Seasonal Flu and Flu Vaccinations

The Flu I.Q. widget is an interactive quiz to test your flu knowledge.

Seasonal flu is a form of influenza ("the flu") that occurs yearly. It is a contagious respiratory disease caused by an influenza virus. Flu can show up as a mild illness or can result in complications that are serious and debilitating. Complications of seasonal flu can result in serious illness and thousands of deaths per year in the U.S.

Seasonal flu usually comes to Larimer County in late October and peaks in February. Though flu commonly ends by early spring, it can show up as late as May.

You are encouraged to get your seasonal flu vaccine as soon as possible. According to the CDC the seasonal flu vaccine provides protection for at least one year following vaccination. Immunity from a flu vaccine received in September is expected to last the entire flu season.

For information on seasonal flu, flu vaccine and Larimer County Health Department flu immunizations, click on the links below:


Flu vaccination information (2013-2014)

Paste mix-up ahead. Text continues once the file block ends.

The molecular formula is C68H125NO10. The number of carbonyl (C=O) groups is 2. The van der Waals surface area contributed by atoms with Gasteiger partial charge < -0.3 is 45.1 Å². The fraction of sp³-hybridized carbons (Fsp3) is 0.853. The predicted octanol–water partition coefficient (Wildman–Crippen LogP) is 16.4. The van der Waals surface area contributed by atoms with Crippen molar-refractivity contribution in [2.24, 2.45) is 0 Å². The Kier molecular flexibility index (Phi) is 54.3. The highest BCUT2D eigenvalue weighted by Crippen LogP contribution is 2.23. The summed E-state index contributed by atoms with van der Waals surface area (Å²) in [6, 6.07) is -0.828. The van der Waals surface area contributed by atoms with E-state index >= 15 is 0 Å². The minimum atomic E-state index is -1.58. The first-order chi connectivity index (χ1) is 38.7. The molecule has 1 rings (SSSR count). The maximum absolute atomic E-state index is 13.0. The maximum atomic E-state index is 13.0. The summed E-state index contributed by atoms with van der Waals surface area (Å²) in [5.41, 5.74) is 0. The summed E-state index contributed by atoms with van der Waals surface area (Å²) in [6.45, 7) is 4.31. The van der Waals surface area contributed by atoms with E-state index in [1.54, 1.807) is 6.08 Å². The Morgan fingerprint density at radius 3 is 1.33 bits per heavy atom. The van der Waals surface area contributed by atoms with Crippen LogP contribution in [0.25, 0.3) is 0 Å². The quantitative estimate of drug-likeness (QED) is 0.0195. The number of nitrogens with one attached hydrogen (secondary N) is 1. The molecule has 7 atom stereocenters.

Prices

Children:
Children from 6 months through 18 years old: $20.00
Adults:
(19 and older), $31 for shot; $36 for Flu Mist (nasal spray)*
Low-cost vaccines available to adults that qualify. Call 970-498-6700 for information.

*We will have a supply of flu mist (nasal spray vaccine) for adults through age 49 and for children over age 2. Flu mist is not appropriate for all people. (See "More Facts about seasonal flu vaccination", below.)

The best time to receive a flu vaccination is from September through January. However, it is not too late to receive a flu vaccination as late as February or March since flu can continue into spring. Persons at high risk for complications of the flu should try to be vaccinated by November (see below).